According to the press release: "Mary B. Kavaney, Deputy Secretary for Public Safety, said: 'Over time, and partially as a result of some piecemeal amendments, portions of SORA have become inconsistent with the original intent of the legislation.'

Actually, New York's sex offender registry has strayed even further from the intent of the original law than Kavaney indicates. Under the original version of New York's sex offender registration law, only high risk offenders (violent offenders, repeat offenders, those who targeted strangers) were placed on the public registry. All others were known only by law enforcement. As lower risk individuals have been added to the public registry, its effectiveness has been diluted. Also under the original law, those former offenders who lived safely in the community for ten years were to be dropped from the registry. (After ten years of living safely in the community, chances of recidivism are near zero for most former offenders). The law was subsequently changed so that, to this point, no one has been dropped from the registry. The registry now numbers 30,000, and it (and taxpayers' costs) continue to grow.

If New York would like to get rid of some of its registered sex offenders, it could easily do so with a simple change in the law. Under current law, New York offenders must continue to register in New York even if they move to a state where they are not required to register. If New York no longer required registration of out of state offenders, no doubt some would chose to move to other states.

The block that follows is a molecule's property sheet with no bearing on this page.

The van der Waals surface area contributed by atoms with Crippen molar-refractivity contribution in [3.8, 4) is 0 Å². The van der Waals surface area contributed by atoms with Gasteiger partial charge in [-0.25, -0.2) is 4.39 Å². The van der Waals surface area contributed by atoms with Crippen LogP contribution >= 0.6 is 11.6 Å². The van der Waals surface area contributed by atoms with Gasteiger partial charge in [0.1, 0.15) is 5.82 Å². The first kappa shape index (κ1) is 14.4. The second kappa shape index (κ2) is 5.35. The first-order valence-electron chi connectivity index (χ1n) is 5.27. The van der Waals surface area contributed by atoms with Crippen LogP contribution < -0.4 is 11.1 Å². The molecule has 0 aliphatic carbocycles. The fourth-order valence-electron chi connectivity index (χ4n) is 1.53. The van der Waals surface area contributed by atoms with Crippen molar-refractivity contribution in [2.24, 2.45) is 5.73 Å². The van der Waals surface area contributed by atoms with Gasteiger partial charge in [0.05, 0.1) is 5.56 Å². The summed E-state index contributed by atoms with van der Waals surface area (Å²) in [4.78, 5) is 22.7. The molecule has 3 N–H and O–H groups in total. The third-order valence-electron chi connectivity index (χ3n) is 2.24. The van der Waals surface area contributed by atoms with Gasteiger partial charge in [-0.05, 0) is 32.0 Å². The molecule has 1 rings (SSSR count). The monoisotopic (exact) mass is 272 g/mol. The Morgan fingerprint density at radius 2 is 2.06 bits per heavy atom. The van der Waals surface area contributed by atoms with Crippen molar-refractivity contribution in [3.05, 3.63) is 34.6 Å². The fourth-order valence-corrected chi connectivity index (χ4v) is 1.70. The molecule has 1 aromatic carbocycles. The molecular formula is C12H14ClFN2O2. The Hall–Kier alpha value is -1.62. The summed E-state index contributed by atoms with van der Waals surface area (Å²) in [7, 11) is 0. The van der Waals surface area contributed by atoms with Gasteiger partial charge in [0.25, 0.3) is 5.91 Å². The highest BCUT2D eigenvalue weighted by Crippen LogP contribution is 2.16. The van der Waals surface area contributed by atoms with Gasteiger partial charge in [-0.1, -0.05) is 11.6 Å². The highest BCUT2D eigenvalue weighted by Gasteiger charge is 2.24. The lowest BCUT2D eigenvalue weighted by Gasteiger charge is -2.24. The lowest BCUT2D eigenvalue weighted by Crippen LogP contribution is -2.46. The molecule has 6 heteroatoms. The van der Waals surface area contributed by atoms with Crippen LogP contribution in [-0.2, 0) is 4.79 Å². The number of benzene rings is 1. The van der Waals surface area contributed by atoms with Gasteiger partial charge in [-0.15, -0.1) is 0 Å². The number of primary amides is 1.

It is noteworthy that one study has shown that New York's Sex Offender registry has had no effect in reducing crime. A federally funded study by the New Jersey Department of Corrections had similar findings.


Anonymous said...

Just another politician passing "feel good" legislation to try and garner votes. No better than Andrew Cuomo's E-Stop. Makes them look like a hero to the average voter, but they really accomplish nothing.

Anonymous said...

I think they should let level 2 sex offenders drop down after 15 years instead of being lifetime

Anonymous said...

I live in florida and i know of a sex offender that wasn't living at his registered address. This was reported to the sheriffs dept. at least 5 times before they did anything.
That put children in that neighborhood at risk and all he got was a slap on the hand.
Florida also lets sex offenders live with women that have young children the same age as their offenses and do nothing.

Are we asking for more children to be hurt?

Anonymous said...

Cayuga County allows sex offenders to go to State Parks, I thought that was illegal. The probation department doesn't even have enough funding to do the required drug tests on offenders. Why is New York State mandating treatments to the "incurable" and not funding the communities to properly conduct their jobs in order to keep community members safe?

Ocirrus said...